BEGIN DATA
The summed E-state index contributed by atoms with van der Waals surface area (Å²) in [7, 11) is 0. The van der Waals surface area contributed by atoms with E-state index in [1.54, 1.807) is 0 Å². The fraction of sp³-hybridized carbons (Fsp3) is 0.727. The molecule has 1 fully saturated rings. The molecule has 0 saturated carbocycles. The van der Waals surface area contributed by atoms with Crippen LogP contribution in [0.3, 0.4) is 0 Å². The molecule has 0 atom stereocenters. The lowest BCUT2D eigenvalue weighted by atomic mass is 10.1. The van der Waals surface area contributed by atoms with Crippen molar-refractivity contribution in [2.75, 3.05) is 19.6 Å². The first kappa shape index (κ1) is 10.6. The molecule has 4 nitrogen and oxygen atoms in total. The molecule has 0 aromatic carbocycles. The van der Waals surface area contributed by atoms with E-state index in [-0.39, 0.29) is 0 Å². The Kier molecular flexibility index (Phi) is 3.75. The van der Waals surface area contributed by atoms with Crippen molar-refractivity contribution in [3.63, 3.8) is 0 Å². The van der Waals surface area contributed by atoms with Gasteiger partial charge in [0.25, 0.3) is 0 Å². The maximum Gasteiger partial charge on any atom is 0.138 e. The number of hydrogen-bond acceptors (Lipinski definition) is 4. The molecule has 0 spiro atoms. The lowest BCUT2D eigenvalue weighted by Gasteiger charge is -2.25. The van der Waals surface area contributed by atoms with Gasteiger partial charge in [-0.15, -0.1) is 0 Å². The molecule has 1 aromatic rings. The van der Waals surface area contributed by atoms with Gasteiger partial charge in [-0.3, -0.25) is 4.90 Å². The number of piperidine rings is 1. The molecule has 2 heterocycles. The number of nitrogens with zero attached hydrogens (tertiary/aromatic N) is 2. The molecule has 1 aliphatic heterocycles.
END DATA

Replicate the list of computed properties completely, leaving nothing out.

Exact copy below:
The summed E-state index contributed by atoms with van der Waals surface area (Å²) in [7, 11) is 0. The van der Waals surface area contributed by atoms with E-state index in [1.54, 1.807) is 0 Å². The fraction of sp³-hybridized carbons (Fsp3) is 0.727. The molecule has 1 fully saturated rings. The molecule has 0 saturated carbocycles. The van der Waals surface area contributed by atoms with Crippen LogP contribution in [0.3, 0.4) is 0 Å². The molecule has 0 atom stereocenters. The lowest BCUT2D eigenvalue weighted by atomic mass is 10.1. The van der Waals surface area contributed by atoms with Crippen molar-refractivity contribution in [2.75, 3.05) is 19.6 Å². The first kappa shape index (κ1) is 10.6. The molecule has 4 nitrogen and oxygen atoms in total. The molecule has 0 aromatic carbocycles. The van der Waals surface area contributed by atoms with E-state index in [-0.39, 0.29) is 0 Å². The Kier molecular flexibility index (Phi) is 3.75. The van der Waals surface area contributed by atoms with Crippen molar-refractivity contribution in [3.63, 3.8) is 0 Å². The van der Waals surface area contributed by atoms with Gasteiger partial charge in [0.25, 0.3) is 0 Å². The maximum Gasteiger partial charge on any atom is 0.138 e. The number of hydrogen-bond acceptors (Lipinski definition) is 4. The molecule has 0 spiro atoms. The lowest BCUT2D eigenvalue weighted by Gasteiger charge is -2.25. The van der Waals surface area contributed by atoms with Gasteiger partial charge in [-0.15, -0.1) is 0 Å². The molecule has 1 aromatic rings. The van der Waals surface area contributed by atoms with Gasteiger partial charge in [-0.3, -0.25) is 4.90 Å². The number of piperidine rings is 1. The molecule has 2 heterocycles. The number of nitrogens with zero attached hydrogens (tertiary/aromatic N) is 2. The molecule has 1 aliphatic heterocycles.